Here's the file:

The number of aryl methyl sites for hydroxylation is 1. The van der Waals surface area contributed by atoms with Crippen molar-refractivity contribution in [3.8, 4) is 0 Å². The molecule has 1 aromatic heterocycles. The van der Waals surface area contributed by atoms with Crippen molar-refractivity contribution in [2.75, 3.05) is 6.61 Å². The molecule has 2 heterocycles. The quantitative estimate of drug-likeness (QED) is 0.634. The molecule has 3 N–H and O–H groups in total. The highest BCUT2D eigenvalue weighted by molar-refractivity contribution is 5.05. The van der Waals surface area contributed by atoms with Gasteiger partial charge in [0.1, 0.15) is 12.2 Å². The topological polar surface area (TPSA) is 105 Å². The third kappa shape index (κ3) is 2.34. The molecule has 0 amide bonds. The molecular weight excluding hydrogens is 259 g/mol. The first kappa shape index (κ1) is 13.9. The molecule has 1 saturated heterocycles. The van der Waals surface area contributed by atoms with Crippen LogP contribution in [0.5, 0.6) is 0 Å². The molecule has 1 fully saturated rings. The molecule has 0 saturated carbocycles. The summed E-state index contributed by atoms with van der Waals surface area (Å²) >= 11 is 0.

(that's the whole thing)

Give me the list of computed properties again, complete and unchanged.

The number of aryl methyl sites for hydroxylation is 1. The van der Waals surface area contributed by atoms with Crippen molar-refractivity contribution in [3.8, 4) is 0 Å². The molecule has 1 aromatic heterocycles. The van der Waals surface area contributed by atoms with Crippen molar-refractivity contribution in [2.75, 3.05) is 6.61 Å². The molecule has 2 heterocycles. The quantitative estimate of drug-likeness (QED) is 0.634. The molecule has 3 N–H and O–H groups in total. The highest BCUT2D eigenvalue weighted by molar-refractivity contribution is 5.05. The van der Waals surface area contributed by atoms with Gasteiger partial charge in [0.1, 0.15) is 12.2 Å². The topological polar surface area (TPSA) is 105 Å². The third kappa shape index (κ3) is 2.34. The molecule has 0 amide bonds. The molecular weight excluding hydrogens is 259 g/mol. The first kappa shape index (κ1) is 13.9. The molecule has 1 saturated heterocycles. The van der Waals surface area contributed by atoms with Crippen LogP contribution in [0.5, 0.6) is 0 Å². The molecule has 1 fully saturated rings. The molecule has 0 saturated carbocycles. The summed E-state index contributed by atoms with van der Waals surface area (Å²) >= 11 is 0.